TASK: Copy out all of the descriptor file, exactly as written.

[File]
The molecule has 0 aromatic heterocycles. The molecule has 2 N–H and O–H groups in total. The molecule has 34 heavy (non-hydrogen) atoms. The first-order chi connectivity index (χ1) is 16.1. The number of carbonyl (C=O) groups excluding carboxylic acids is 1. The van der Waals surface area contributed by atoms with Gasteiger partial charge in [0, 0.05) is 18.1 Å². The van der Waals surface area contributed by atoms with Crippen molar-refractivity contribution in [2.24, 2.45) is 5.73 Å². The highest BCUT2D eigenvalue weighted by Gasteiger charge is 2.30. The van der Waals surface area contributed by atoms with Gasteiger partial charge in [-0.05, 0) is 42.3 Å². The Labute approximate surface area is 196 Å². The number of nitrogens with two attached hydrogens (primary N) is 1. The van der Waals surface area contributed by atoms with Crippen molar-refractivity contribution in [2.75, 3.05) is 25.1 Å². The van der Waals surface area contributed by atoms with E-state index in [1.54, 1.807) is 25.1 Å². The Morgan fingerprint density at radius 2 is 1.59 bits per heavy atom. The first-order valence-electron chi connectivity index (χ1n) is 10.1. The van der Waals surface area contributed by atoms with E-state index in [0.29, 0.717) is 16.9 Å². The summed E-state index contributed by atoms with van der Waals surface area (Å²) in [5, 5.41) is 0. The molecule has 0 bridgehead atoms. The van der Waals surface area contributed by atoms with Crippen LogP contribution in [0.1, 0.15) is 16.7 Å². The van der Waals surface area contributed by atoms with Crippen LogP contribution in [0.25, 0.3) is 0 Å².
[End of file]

The molecule has 0 aromatic heterocycles. The molecule has 2 N–H and O–H groups in total. The molecule has 34 heavy (non-hydrogen) atoms. The first-order chi connectivity index (χ1) is 16.1. The number of carbonyl (C=O) groups excluding carboxylic acids is 1. The van der Waals surface area contributed by atoms with Gasteiger partial charge in [0, 0.05) is 18.1 Å². The van der Waals surface area contributed by atoms with Crippen molar-refractivity contribution in [2.24, 2.45) is 5.73 Å². The highest BCUT2D eigenvalue weighted by Gasteiger charge is 2.30. The van der Waals surface area contributed by atoms with Gasteiger partial charge in [-0.05, 0) is 42.3 Å². The Labute approximate surface area is 196 Å². The number of nitrogens with two attached hydrogens (primary N) is 1. The van der Waals surface area contributed by atoms with Crippen molar-refractivity contribution in [2.75, 3.05) is 25.1 Å². The van der Waals surface area contributed by atoms with E-state index in [1.54, 1.807) is 25.1 Å². The Morgan fingerprint density at radius 2 is 1.59 bits per heavy atom. The first-order valence-electron chi connectivity index (χ1n) is 10.1. The van der Waals surface area contributed by atoms with E-state index in [0.29, 0.717) is 16.9 Å². The summed E-state index contributed by atoms with van der Waals surface area (Å²) in [5, 5.41) is 0. The molecule has 0 bridgehead atoms. The van der Waals surface area contributed by atoms with Crippen LogP contribution in [0.1, 0.15) is 16.7 Å². The van der Waals surface area contributed by atoms with Crippen LogP contribution in [0.25, 0.3) is 0 Å².